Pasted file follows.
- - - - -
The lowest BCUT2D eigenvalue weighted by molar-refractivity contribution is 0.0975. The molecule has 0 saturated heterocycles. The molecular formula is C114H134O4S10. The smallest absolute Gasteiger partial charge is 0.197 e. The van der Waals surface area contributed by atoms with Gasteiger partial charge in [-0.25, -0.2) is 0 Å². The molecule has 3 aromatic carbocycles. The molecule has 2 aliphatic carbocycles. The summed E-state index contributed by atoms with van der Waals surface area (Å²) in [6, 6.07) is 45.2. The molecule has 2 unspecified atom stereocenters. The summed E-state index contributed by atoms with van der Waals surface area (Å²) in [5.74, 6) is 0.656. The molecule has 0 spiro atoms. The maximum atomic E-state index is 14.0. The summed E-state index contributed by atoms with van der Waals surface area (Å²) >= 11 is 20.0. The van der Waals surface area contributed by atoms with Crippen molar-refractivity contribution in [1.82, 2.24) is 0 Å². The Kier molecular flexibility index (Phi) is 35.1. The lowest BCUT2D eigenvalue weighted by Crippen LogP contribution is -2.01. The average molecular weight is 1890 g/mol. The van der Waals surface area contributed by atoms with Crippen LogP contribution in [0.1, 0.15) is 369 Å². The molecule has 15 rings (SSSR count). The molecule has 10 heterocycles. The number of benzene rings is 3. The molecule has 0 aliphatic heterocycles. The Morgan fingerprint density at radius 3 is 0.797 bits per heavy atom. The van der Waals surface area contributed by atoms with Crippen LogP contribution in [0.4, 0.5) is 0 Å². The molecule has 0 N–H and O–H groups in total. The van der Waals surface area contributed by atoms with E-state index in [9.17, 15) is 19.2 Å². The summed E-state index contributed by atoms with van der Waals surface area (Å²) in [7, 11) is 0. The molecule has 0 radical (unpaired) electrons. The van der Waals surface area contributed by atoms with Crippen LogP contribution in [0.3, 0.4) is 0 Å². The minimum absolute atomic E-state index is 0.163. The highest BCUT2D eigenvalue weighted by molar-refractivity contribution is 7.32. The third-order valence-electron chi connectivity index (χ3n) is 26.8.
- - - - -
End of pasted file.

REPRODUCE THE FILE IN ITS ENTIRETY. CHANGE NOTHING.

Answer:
The lowest BCUT2D eigenvalue weighted by molar-refractivity contribution is 0.0975. The molecule has 0 saturated heterocycles. The molecular formula is C114H134O4S10. The smallest absolute Gasteiger partial charge is 0.197 e. The van der Waals surface area contributed by atoms with Gasteiger partial charge in [-0.25, -0.2) is 0 Å². The molecule has 3 aromatic carbocycles. The molecule has 2 aliphatic carbocycles. The summed E-state index contributed by atoms with van der Waals surface area (Å²) in [6, 6.07) is 45.2. The molecule has 2 unspecified atom stereocenters. The summed E-state index contributed by atoms with van der Waals surface area (Å²) in [5.74, 6) is 0.656. The molecule has 0 spiro atoms. The maximum atomic E-state index is 14.0. The summed E-state index contributed by atoms with van der Waals surface area (Å²) >= 11 is 20.0. The van der Waals surface area contributed by atoms with Crippen molar-refractivity contribution in [1.82, 2.24) is 0 Å². The Kier molecular flexibility index (Phi) is 35.1. The lowest BCUT2D eigenvalue weighted by Crippen LogP contribution is -2.01. The average molecular weight is 1890 g/mol. The van der Waals surface area contributed by atoms with Crippen LogP contribution in [0.1, 0.15) is 369 Å². The molecule has 15 rings (SSSR count). The molecule has 10 heterocycles. The number of benzene rings is 3. The molecule has 0 aliphatic heterocycles. The Morgan fingerprint density at radius 3 is 0.797 bits per heavy atom. The van der Waals surface area contributed by atoms with Crippen LogP contribution in [0.4, 0.5) is 0 Å². The molecule has 0 N–H and O–H groups in total. The van der Waals surface area contributed by atoms with E-state index in [9.17, 15) is 19.2 Å². The summed E-state index contributed by atoms with van der Waals surface area (Å²) in [7, 11) is 0. The molecule has 0 radical (unpaired) electrons. The van der Waals surface area contributed by atoms with Crippen LogP contribution in [0.3, 0.4) is 0 Å². The minimum absolute atomic E-state index is 0.163. The highest BCUT2D eigenvalue weighted by molar-refractivity contribution is 7.32. The third-order valence-electron chi connectivity index (χ3n) is 26.8.